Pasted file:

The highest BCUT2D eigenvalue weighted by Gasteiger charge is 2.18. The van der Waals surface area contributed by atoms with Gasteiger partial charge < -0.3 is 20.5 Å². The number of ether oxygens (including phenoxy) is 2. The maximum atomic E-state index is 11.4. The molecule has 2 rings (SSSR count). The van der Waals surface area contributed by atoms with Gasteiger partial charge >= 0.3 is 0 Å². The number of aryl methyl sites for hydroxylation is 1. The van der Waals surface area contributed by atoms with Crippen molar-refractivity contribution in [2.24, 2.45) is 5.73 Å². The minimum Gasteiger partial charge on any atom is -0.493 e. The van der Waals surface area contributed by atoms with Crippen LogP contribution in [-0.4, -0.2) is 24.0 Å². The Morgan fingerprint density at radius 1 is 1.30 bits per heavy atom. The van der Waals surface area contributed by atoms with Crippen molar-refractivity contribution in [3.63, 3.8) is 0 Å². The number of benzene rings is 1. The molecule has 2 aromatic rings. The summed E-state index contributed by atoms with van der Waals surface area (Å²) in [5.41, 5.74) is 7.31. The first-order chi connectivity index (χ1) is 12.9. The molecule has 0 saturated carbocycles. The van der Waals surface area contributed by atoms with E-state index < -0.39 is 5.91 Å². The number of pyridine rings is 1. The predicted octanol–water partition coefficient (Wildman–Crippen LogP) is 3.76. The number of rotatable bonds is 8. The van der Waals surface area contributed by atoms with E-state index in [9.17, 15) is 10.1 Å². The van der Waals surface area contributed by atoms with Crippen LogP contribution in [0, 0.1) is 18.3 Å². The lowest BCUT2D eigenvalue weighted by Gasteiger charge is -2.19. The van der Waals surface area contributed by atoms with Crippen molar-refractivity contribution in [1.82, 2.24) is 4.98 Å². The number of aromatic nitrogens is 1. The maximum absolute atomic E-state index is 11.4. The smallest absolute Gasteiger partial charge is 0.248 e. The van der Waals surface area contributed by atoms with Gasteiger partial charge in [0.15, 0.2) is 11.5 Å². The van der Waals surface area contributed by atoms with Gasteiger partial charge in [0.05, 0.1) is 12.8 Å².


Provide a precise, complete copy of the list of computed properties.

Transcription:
The highest BCUT2D eigenvalue weighted by Gasteiger charge is 2.18. The van der Waals surface area contributed by atoms with Gasteiger partial charge < -0.3 is 20.5 Å². The number of ether oxygens (including phenoxy) is 2. The maximum atomic E-state index is 11.4. The molecule has 2 rings (SSSR count). The van der Waals surface area contributed by atoms with Gasteiger partial charge >= 0.3 is 0 Å². The number of aryl methyl sites for hydroxylation is 1. The van der Waals surface area contributed by atoms with Crippen molar-refractivity contribution in [2.24, 2.45) is 5.73 Å². The minimum Gasteiger partial charge on any atom is -0.493 e. The van der Waals surface area contributed by atoms with Crippen LogP contribution in [-0.4, -0.2) is 24.0 Å². The Morgan fingerprint density at radius 1 is 1.30 bits per heavy atom. The van der Waals surface area contributed by atoms with Crippen molar-refractivity contribution in [3.63, 3.8) is 0 Å². The number of benzene rings is 1. The molecule has 2 aromatic rings. The summed E-state index contributed by atoms with van der Waals surface area (Å²) in [5.41, 5.74) is 7.31. The first-order chi connectivity index (χ1) is 12.9. The molecule has 0 saturated carbocycles. The van der Waals surface area contributed by atoms with E-state index < -0.39 is 5.91 Å². The number of pyridine rings is 1. The predicted octanol–water partition coefficient (Wildman–Crippen LogP) is 3.76. The number of rotatable bonds is 8. The van der Waals surface area contributed by atoms with E-state index in [9.17, 15) is 10.1 Å². The van der Waals surface area contributed by atoms with Crippen LogP contribution in [0, 0.1) is 18.3 Å². The lowest BCUT2D eigenvalue weighted by Gasteiger charge is -2.19. The van der Waals surface area contributed by atoms with Crippen molar-refractivity contribution in [1.82, 2.24) is 4.98 Å². The number of aromatic nitrogens is 1. The maximum absolute atomic E-state index is 11.4. The smallest absolute Gasteiger partial charge is 0.248 e. The van der Waals surface area contributed by atoms with Gasteiger partial charge in [0.15, 0.2) is 11.5 Å². The van der Waals surface area contributed by atoms with Gasteiger partial charge in [0.05, 0.1) is 12.8 Å².